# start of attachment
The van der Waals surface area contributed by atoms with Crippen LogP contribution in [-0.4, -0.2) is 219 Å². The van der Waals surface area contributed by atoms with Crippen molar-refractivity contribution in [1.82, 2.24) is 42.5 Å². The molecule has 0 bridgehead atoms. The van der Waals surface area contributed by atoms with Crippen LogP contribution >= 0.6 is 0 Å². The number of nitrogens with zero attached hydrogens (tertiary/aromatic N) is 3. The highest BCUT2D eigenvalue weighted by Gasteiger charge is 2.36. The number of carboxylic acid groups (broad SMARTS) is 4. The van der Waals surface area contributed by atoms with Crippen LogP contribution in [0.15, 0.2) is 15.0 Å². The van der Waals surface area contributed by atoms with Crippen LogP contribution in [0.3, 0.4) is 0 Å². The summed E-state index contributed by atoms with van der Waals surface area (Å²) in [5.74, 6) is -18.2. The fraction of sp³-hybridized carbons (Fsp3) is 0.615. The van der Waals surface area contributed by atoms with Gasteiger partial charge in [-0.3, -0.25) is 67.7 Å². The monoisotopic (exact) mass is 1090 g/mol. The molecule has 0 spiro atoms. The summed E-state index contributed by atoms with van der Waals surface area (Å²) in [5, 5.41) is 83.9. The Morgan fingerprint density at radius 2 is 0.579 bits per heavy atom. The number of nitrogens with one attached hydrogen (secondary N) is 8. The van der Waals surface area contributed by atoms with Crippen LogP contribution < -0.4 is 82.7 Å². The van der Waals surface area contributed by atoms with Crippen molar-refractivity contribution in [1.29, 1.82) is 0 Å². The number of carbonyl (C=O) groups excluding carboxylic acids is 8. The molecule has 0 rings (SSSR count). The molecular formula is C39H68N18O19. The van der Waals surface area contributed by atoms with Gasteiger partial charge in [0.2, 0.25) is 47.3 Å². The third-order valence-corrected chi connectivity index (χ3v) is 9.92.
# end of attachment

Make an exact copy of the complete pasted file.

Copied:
The van der Waals surface area contributed by atoms with Crippen LogP contribution in [-0.4, -0.2) is 219 Å². The van der Waals surface area contributed by atoms with Crippen molar-refractivity contribution in [1.82, 2.24) is 42.5 Å². The molecule has 0 bridgehead atoms. The van der Waals surface area contributed by atoms with Crippen LogP contribution >= 0.6 is 0 Å². The number of nitrogens with zero attached hydrogens (tertiary/aromatic N) is 3. The highest BCUT2D eigenvalue weighted by Gasteiger charge is 2.36. The number of carboxylic acid groups (broad SMARTS) is 4. The van der Waals surface area contributed by atoms with Crippen LogP contribution in [0.15, 0.2) is 15.0 Å². The van der Waals surface area contributed by atoms with Crippen LogP contribution in [0.3, 0.4) is 0 Å². The summed E-state index contributed by atoms with van der Waals surface area (Å²) in [5.74, 6) is -18.2. The fraction of sp³-hybridized carbons (Fsp3) is 0.615. The van der Waals surface area contributed by atoms with Gasteiger partial charge in [-0.3, -0.25) is 67.7 Å². The monoisotopic (exact) mass is 1090 g/mol. The molecule has 0 spiro atoms. The summed E-state index contributed by atoms with van der Waals surface area (Å²) in [5, 5.41) is 83.9. The Morgan fingerprint density at radius 2 is 0.579 bits per heavy atom. The number of nitrogens with one attached hydrogen (secondary N) is 8. The van der Waals surface area contributed by atoms with Crippen LogP contribution < -0.4 is 82.7 Å². The van der Waals surface area contributed by atoms with Crippen molar-refractivity contribution in [1.29, 1.82) is 0 Å². The number of carbonyl (C=O) groups excluding carboxylic acids is 8. The molecule has 0 rings (SSSR count). The molecular formula is C39H68N18O19. The van der Waals surface area contributed by atoms with Gasteiger partial charge in [0.2, 0.25) is 47.3 Å². The third-order valence-corrected chi connectivity index (χ3v) is 9.92.